When people decide to divorce it is usually in the whirlwind of heightened
emotion. People are not always thinking rationally in this mindset.
I often caution clients not to be reactive when thinking about divorcing.
I suggest they stop, think, and plan. When you make decisions based on
pain and heated emotions you can make mistakes that will negatively affect
the outcome of your divorce.
Here is the story of my client Robert (not his real name), a celebrity
chef and young father of three children. He had just found out that his
wife was having an affair with his “best” friend.
He found some suspicious conversations on Facebook, caught one side of
some unusual late night phone conversations, and after months of this
he decided to confront his wife. She admitted to the infidelity, said
she didn’t love him anymore, and she wanted him to move out of the
house. He was devastated and extremely angry. He was about to make every
mistake in the book. Thankfully, he called me first.
During our consultation the first thing I told him was not to leave the
house. That’s a big mistake some angry spouses make. He angrily
shared with me he wanted to remove the entire $100,000 from the joint
savings account with his wife. He also wanted to threaten that he was
going to get sole custody of their three children.
After being blindsided by both his wife and best friend, Robert was entitled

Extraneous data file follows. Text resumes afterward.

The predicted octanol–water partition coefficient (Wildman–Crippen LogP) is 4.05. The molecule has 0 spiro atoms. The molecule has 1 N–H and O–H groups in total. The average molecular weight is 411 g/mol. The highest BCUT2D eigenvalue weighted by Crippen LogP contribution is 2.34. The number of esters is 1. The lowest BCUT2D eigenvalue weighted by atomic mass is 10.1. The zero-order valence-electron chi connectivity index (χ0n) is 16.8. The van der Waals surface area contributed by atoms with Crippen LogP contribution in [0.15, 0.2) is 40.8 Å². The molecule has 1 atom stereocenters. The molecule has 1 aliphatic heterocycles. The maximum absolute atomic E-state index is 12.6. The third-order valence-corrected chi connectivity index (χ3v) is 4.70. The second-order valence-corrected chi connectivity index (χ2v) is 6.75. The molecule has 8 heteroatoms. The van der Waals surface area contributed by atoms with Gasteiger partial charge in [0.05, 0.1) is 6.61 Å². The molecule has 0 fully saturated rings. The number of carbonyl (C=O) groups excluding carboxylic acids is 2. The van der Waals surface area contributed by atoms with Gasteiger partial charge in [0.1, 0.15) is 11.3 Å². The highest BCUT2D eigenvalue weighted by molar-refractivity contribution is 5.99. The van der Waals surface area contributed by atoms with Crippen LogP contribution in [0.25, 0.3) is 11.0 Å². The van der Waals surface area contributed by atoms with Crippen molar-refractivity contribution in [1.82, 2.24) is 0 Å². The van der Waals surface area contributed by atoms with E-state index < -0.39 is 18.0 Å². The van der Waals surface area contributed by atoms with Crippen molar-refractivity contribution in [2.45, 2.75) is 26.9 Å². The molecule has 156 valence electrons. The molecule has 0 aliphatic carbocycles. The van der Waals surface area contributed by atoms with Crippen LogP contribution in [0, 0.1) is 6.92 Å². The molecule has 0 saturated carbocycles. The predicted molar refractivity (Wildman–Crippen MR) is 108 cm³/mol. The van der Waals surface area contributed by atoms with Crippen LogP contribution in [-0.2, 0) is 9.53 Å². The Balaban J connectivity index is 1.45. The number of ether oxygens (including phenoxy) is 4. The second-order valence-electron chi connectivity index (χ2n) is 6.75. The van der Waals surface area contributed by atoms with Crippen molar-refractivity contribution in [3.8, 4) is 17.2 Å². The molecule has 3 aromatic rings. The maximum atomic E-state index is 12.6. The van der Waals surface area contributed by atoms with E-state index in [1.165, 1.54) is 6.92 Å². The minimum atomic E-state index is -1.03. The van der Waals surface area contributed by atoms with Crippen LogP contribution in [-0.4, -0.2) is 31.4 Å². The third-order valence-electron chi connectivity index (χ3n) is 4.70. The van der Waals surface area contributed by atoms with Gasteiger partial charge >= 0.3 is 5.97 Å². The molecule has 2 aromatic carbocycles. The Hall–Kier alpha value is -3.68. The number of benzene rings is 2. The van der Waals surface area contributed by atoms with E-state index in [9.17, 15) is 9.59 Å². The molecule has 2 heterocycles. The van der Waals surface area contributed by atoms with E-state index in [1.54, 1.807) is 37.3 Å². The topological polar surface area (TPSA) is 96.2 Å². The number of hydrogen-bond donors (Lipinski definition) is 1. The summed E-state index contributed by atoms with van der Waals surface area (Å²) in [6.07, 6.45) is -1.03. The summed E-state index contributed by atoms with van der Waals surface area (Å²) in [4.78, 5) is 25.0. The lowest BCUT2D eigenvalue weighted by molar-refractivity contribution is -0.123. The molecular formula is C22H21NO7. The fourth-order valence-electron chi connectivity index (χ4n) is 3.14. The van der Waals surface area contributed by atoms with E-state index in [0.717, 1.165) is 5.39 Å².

to be angry and needless to say, he wanted revenge. This reaction to cheating
is something I hear frequently from clients. But if Robert did what he
wanted to do, his behavior was all but guaranteed to have the following results:
His wife would hire a lawyer who would immediately go to court to seek:
• the return of the savings;
• sole custody of the children;
• and Robert would spend, along with his wife, well over $100,000
of the family money on attorneys’ fees.
I was glad Robert talked to me before making these mistakes.
There was a way Robert could change the outcome for the future. I explained
that he should leave the savings in their joint account or, if he was
concerned that his wife would remove the money, he could have the bank
put a hold on the account until they worked out their divorce.
I told him not to threaten taking the children. I suggested he not push
his wife into hiring a lawyer but suggest they work out their divorce
arrangements in mediation to obtain a divorce in a non-adversarial fashion.
In changing his approach and managing his behavior, Robert was able to
act in a non self-destructive way and avoid a protracted adversarial process.
He could deal with his anger in therapy instead of in the divorce process.
I provided him with the names of psychologists from my divorce team to help him.
Robert’s wife did agree to mediation. It was tearful, painful, therapeutic,
and legally effective. The results were fair to both parties, healthy
for the children, and cost-effective for the family.
If you are thinking about divorce, think before you do something that could
hurt you. Don’t make an unnecessary divorce mistake!
Speak with me so I can educate you, explain what you are entitled to, and
give you some suggestions on how to rationally and successfully move forward
with your divorce.
Call me now to schedule your free consultation before you make any mistakes.
I promise to listen, and I will give you good advice.
During the ongoing COVID-19 Pandemic all our
FREE 1 HOUR CONSULTATIONS are discreetly and conveniently conducted virtually to reduce risk.
I look forward to speaking with you!
Stay healthy and safe!
Call New York Divorce Lawyer Lois Brenner to avoid making a divorce mistake now!!